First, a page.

Microplastics discovered in the deep, open ocean
This week researchers from NOC and Plymouth Marine Laboratory (PML) have embarked on a collaborative research expedition to further understand how tiny pieces of plastic litter are spreading in the open ocean and affecting life within.
This 26th Atlantic Meridional Transect (AMT) voyage will address a number of key questions, including: how much and what type of microplastic material is present in the Atlantic ocean and what is the physical impact of such on marine life, in particular the tiny organisms at the base of the marine food web that ingest these particles.
Professor Richard Lampitt and Dr Katsia Pabortsava, who lead microplastic research at NOC, said:
“There is considerable uncertainty about the concentration and characteristics of the many different types of microplastics and how these factors change over time and space. Our work in the vast open ocean spaces, hundreds of miles from land is a crucial part of this assessment. The deep sea is considered one of the major sinks of microplastic debris and so we intend to focus part of our research in this area. The deep sea also has a huge diversity of marine life, yet we do not know how much plastic is in this part of the ocean or how it may enter food chains or affect marine life there.”
The 26th voyage of AMT will be the first of its kind to follow such a long transect sampling for microplastics from the North to the South Atlantic. Travelling 600 miles daily aboard the RRS James Clark Ross research vessel, scientists will be analysing data from a large number of data points, covering vast areas including the remote, desert-like gyres in the centre of both the North and South Atlantic, otherwise generally untouched by other research efforts. Studying the gyres, systems of rotating ocean currents, will help scientists determine whether these areas are collecting and containing plastics or in fact breaking them down to distribute into the wider ocean. Through this research cruise scientists can continue ongoing research with aims to inform future policy and aid decision making on this topic.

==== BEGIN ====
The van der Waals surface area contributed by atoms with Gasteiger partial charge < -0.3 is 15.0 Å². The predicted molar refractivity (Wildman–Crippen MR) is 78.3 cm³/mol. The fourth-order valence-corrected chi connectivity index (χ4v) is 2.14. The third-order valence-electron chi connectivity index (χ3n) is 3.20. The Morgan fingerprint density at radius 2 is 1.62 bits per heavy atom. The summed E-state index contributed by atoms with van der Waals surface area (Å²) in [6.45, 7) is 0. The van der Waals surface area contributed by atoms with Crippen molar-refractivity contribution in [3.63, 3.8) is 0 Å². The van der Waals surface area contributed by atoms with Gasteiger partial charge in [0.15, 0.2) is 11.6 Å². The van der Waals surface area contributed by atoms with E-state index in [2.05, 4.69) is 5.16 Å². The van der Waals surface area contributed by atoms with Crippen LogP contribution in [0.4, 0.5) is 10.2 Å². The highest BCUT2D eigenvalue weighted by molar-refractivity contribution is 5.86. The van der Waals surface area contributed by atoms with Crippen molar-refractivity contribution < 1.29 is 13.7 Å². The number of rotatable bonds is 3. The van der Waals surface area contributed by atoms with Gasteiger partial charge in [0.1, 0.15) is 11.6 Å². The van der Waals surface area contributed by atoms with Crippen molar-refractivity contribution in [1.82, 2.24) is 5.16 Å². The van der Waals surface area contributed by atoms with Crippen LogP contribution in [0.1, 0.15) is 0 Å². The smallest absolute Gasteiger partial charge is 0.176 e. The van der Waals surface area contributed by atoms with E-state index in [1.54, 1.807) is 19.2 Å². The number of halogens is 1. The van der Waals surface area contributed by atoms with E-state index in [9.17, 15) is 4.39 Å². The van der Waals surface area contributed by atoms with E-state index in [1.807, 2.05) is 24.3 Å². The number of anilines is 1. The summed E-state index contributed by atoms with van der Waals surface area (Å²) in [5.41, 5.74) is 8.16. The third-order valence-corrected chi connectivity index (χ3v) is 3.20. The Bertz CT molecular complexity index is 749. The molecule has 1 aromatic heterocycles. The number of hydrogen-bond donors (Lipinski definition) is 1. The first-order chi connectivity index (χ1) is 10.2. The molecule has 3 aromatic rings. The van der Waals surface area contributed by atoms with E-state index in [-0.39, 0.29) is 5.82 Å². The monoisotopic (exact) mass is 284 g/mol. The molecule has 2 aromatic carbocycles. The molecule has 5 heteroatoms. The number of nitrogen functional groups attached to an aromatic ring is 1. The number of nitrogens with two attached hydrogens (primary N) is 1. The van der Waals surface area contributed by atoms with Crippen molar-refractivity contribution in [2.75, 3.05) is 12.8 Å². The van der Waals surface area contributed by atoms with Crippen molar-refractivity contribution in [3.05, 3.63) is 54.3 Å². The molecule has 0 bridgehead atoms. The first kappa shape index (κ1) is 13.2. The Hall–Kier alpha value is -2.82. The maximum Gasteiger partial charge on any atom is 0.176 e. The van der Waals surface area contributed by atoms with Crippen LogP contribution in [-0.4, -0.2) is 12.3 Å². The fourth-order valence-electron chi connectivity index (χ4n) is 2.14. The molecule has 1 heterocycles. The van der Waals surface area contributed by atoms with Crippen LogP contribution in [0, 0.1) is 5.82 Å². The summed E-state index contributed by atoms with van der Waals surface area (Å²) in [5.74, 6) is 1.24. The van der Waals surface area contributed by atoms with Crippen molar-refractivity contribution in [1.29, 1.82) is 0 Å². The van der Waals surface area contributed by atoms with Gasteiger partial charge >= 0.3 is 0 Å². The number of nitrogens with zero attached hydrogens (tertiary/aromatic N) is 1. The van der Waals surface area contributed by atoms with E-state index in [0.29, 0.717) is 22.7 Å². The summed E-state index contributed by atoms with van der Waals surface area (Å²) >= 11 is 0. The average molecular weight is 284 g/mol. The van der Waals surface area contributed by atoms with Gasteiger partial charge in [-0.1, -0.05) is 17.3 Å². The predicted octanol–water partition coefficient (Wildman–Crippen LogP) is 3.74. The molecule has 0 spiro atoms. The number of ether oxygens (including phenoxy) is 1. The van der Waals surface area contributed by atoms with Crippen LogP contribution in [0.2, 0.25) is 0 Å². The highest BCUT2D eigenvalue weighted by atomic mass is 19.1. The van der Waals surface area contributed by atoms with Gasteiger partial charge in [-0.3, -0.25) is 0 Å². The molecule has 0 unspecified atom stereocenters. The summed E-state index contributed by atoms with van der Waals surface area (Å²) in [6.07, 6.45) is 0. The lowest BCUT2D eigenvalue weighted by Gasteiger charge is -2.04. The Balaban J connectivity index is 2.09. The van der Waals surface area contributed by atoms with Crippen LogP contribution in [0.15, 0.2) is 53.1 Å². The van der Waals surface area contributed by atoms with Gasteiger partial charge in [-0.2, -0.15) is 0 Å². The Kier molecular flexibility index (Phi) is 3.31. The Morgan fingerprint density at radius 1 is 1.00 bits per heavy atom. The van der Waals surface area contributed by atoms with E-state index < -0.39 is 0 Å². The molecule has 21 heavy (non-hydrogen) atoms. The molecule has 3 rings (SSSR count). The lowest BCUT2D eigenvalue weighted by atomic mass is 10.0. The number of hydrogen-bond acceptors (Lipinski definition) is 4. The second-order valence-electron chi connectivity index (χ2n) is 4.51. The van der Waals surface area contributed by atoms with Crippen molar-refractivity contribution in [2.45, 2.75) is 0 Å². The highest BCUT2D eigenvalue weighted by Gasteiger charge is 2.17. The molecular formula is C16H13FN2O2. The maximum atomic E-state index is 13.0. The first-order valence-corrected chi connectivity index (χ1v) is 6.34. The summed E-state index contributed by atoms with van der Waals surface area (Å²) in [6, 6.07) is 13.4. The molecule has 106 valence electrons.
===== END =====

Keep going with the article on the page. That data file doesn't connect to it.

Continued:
This expedition follows a unique study by NOC scientists into the concentrations of microplastics in the open ocean, from surface to the sea bed. Preliminary findings already show microplastic presence in the top thousand metres of the water column at the Porcupine Abyssal Plain sustained ocean observatory in the North Atlantic. NOC scientists will soon analyse samples from three thousand metres depth collected at this site for the past twenty years using sediment traps – instruments analogous to rain gauges. They will also analyse unique samples from sediment traps stationed in the central North and South Atlantic subtropical gyres, which are giant swirls in the ocean where microplastics tend to accumulate.